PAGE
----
Thank you very much for writing this piece. I'm bipolar and have been in remission for close to a decade with the exception of one six-month hiccup. You wrote that in your experience almost no one achieves remission because your experience mainly involves hearing from people not yet there. To realte, in my experience, the collected Internet also seems to think that remission is rarely achieved given the lack of writing, blogging, etc on it. Similarly, it's rare to find support groups and the like for those of us in remission, the so-called High-Functioning. Not all of our symptoms go away, though they may minimize. We deal with finding ways to rebuild the trust we lost from our friends and family. We go through new worries that one day our brains may crack or some stress will be too much or we'll exceed out respective limits and find ourselves sick again. We bend over backward, contorting our lives, to avoid all triggers. I'm yet to find a productive, supportive forum for discussion on these issues. So, last month, I started one. I'd really appreciate your thoughts and feedback on this nascent project. It's the website linked to this comment.
Thanks again for this post.
I just wanted to write because I believe I am one of those individuals who has reached bi-polar remission. After 7 years of unstability, I have had over 6 months of wellness to date. I am on a very minimal amount of medication. I can say that I work every day at maintaining my wellness. I don't talk about it much but I do assess my emotions, eat right, exercise and monitor my sleep patterns. I figure, if a diabetic has to monitor themselves with food and blood sugar levels, then I am no different. The hardest part to wellness has to be "feeling" again. I have been so medicated and numb for so long that certain feelings are unusual to me. However, with a great support network, I have been able to realize that my emotions are completely in line with the events in my life. This confirmation is extremely helpful and relieving. I could go on and write so much more but I would mainly like to tell every bi-polar person not to give up hope. It is the one thing we all have and it is what kept me going when I was ill and brought me to a place of wellness.
Thanks for writing about bi-polar.
Hon, I'm sorry, I don't have the answer. If I had the answer I would feel a lot better myself.
The only thing I can tell you is that if you're not happy, don't settle. Your meds aren't right. You can do better. Get more therapy. Try a different doctor.
All I can say is that if it's not good enough for you, then it's not good enough. I know where you are. I know the functioning-miserable-daily-slog. It just means you're persistently unwell. If you want that to change, then you have to try something different.
It's great to hear you're getting on track.
Remission? I don't know of a specific time. It sort of depends on the person. Some people cycle a lot (like me) so if I have a good day, I don't call that a remission. For me, I would say a month, maybe, but like I said, I think that's individual.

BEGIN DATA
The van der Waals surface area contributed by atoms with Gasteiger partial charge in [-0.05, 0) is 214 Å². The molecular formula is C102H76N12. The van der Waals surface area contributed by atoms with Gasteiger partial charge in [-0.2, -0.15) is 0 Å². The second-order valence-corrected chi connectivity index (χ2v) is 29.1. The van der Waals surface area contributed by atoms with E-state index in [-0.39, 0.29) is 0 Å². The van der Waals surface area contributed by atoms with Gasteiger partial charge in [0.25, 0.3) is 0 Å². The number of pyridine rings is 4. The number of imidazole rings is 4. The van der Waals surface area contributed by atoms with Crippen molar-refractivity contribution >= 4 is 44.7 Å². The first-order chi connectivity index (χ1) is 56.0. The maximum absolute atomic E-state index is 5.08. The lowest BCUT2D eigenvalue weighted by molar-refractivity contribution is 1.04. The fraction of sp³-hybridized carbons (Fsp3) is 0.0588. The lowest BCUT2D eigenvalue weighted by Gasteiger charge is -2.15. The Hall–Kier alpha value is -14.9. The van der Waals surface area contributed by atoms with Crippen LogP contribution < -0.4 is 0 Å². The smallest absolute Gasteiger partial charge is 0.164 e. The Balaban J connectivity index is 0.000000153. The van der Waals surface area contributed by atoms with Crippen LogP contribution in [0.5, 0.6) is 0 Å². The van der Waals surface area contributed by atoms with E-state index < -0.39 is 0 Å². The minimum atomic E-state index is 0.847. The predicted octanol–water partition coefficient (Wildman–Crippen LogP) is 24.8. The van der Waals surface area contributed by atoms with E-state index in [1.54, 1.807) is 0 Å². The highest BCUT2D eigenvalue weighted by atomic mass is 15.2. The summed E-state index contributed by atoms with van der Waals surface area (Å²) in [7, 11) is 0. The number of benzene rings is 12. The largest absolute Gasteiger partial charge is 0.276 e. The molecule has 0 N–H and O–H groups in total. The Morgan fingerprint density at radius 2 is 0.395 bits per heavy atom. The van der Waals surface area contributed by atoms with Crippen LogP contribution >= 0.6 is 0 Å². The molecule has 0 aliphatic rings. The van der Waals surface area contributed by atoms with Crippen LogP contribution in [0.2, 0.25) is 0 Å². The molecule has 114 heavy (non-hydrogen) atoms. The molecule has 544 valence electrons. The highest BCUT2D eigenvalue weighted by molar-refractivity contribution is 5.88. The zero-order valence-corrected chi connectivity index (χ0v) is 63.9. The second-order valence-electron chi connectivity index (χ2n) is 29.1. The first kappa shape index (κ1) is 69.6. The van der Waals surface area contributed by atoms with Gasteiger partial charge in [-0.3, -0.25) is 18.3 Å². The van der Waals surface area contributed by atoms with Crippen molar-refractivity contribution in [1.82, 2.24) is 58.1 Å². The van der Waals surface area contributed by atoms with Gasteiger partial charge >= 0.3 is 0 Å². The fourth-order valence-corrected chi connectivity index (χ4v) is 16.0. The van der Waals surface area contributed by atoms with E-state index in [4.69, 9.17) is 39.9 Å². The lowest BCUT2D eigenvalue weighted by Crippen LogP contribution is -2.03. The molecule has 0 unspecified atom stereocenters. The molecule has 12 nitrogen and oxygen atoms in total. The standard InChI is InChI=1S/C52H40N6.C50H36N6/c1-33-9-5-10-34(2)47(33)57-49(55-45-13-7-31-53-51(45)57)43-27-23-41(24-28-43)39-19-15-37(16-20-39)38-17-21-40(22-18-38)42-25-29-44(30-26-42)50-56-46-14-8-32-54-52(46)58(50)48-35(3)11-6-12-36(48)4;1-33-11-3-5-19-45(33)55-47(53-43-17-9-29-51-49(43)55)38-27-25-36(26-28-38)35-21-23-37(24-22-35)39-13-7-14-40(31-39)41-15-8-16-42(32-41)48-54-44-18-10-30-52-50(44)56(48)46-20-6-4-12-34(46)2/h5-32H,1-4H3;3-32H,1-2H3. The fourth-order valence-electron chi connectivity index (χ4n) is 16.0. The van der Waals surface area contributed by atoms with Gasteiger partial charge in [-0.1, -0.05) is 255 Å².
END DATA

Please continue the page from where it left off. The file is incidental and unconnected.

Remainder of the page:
What you call it is up to you. What matters is that it's good. :)
Are you getting help? Therapy? A doctor? You are very young and what you're experiencing may not be bipolar, per se, and you may be able to be helped by some targeted therapy.
The good news is the sooner you are diagnosed and treated, the better the chance is that you will get better. Just make sure you're seeing really qualified professionals and getting therapy.
And yes, remission is wonderful. Although a week normally isn't considered remission, it's good, and I say, call it whatever you like.
Medication decisions are always personal, and if you're satisfied with the outcome now, then that's all that matters.
I do feel compelled to say a couple of things to you:
1. Many people find strength through a faith and if that works for you that's great. I have to say though, in my humble opinion, a deity wouldn't have any interest in you suffering. Some believe that god helps those who help themselves so there's nothing wrong in getting help to feel better. You can still have as much faith as you have now. Medicine and doctors doesn't take away your faith.
2. Some people are judgmental about the treatment of mental illness. This is very common. Please don't let these people make treatment decisions for you. You are the one that has to live with the illness, no one else.
Obviously I can understand that if you've been abused by a psychiatrist you would be tremendously leery of seeing another, but psychiatrists are the ones most able to help you. If you're scared (and I completely understand if you are) have a person come with you. Have multiple people. There is no reason why you should have to do that alone.
And I hope you're getting therapy for the abuse. That can of thing can affect you for a long time if you don't deal with it.
As I said, all these decisions are yours and yours alone to make, what I've said is just my opinion. Your satisfaction with your life is what matters most.
Just because one bad man is bad, that doesn’t mean you have to deny yourself access to doctors and good care.
Go to ANY healthcare professional who is truly good, tell her what happened, and ask her to refer you to a GOOD doctor, ideally a psychiatrist who is a woman. Remember: 50% of them are.
You are precious. You are loved. You deserve a partner who can be your teammate and work on this annoying mental health condition with you together.
They chose this career because this is what they want to spend their entire life doing: helping people.